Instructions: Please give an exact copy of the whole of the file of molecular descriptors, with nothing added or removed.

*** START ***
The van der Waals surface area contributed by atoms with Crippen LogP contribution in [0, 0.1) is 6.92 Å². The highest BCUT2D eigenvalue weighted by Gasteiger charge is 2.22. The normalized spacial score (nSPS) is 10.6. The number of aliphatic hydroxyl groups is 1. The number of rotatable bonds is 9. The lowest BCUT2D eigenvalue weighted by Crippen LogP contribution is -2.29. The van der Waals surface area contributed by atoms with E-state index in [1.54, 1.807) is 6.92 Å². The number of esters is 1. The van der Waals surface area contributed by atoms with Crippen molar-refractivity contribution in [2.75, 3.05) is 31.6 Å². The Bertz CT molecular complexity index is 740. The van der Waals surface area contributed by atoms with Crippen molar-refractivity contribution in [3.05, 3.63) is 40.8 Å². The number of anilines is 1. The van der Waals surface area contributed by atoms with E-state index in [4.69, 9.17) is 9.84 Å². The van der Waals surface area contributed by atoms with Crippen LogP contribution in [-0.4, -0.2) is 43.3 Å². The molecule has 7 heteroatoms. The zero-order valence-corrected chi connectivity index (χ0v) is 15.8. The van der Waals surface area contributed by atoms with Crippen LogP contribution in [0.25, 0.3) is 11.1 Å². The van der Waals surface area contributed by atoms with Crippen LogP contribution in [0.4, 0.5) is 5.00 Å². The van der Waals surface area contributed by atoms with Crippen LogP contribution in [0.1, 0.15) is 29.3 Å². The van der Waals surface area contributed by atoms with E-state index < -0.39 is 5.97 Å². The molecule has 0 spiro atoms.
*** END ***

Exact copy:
The van der Waals surface area contributed by atoms with Crippen LogP contribution in [0, 0.1) is 6.92 Å². The highest BCUT2D eigenvalue weighted by Gasteiger charge is 2.22. The normalized spacial score (nSPS) is 10.6. The number of aliphatic hydroxyl groups is 1. The number of rotatable bonds is 9. The lowest BCUT2D eigenvalue weighted by Crippen LogP contribution is -2.29. The van der Waals surface area contributed by atoms with E-state index in [1.54, 1.807) is 6.92 Å². The number of esters is 1. The van der Waals surface area contributed by atoms with Crippen molar-refractivity contribution in [2.75, 3.05) is 31.6 Å². The Bertz CT molecular complexity index is 740. The van der Waals surface area contributed by atoms with Crippen molar-refractivity contribution in [3.05, 3.63) is 40.8 Å². The number of anilines is 1. The van der Waals surface area contributed by atoms with E-state index in [4.69, 9.17) is 9.84 Å². The van der Waals surface area contributed by atoms with Crippen LogP contribution in [-0.4, -0.2) is 43.3 Å². The molecule has 7 heteroatoms. The zero-order valence-corrected chi connectivity index (χ0v) is 15.8. The van der Waals surface area contributed by atoms with Crippen LogP contribution in [0.25, 0.3) is 11.1 Å². The van der Waals surface area contributed by atoms with Crippen LogP contribution in [0.4, 0.5) is 5.00 Å². The van der Waals surface area contributed by atoms with Crippen LogP contribution in [0.1, 0.15) is 29.3 Å². The van der Waals surface area contributed by atoms with E-state index < -0.39 is 5.97 Å². The molecule has 0 spiro atoms.